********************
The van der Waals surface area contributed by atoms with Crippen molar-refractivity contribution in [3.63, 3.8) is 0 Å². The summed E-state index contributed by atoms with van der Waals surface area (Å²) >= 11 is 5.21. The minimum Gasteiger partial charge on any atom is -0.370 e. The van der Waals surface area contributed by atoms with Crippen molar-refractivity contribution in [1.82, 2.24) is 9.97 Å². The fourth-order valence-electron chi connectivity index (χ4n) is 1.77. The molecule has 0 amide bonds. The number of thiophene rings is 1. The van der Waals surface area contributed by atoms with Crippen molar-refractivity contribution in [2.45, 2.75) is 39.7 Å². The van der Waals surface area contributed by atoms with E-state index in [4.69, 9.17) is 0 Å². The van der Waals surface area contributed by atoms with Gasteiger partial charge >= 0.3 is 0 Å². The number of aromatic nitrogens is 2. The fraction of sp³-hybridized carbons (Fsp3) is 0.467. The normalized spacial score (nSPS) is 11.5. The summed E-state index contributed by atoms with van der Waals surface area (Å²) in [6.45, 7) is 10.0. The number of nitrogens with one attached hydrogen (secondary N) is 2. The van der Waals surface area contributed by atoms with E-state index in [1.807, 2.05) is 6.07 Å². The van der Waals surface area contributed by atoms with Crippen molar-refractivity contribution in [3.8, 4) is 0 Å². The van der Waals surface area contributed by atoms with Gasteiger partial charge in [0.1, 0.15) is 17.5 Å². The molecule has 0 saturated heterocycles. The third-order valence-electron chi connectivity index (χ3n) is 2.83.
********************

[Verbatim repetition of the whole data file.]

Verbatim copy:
The van der Waals surface area contributed by atoms with Crippen molar-refractivity contribution in [3.63, 3.8) is 0 Å². The summed E-state index contributed by atoms with van der Waals surface area (Å²) >= 11 is 5.21. The minimum Gasteiger partial charge on any atom is -0.370 e. The van der Waals surface area contributed by atoms with Crippen molar-refractivity contribution in [1.82, 2.24) is 9.97 Å². The fourth-order valence-electron chi connectivity index (χ4n) is 1.77. The molecule has 0 amide bonds. The number of thiophene rings is 1. The van der Waals surface area contributed by atoms with Crippen molar-refractivity contribution in [2.45, 2.75) is 39.7 Å². The van der Waals surface area contributed by atoms with E-state index in [4.69, 9.17) is 0 Å². The van der Waals surface area contributed by atoms with Gasteiger partial charge >= 0.3 is 0 Å². The number of aromatic nitrogens is 2. The fraction of sp³-hybridized carbons (Fsp3) is 0.467. The normalized spacial score (nSPS) is 11.5. The summed E-state index contributed by atoms with van der Waals surface area (Å²) in [6.45, 7) is 10.0. The number of nitrogens with one attached hydrogen (secondary N) is 2. The van der Waals surface area contributed by atoms with E-state index in [1.807, 2.05) is 6.07 Å². The van der Waals surface area contributed by atoms with Crippen molar-refractivity contribution in [3.8, 4) is 0 Å². The van der Waals surface area contributed by atoms with Gasteiger partial charge in [0.1, 0.15) is 17.5 Å². The molecule has 0 saturated heterocycles. The third-order valence-electron chi connectivity index (χ3n) is 2.83.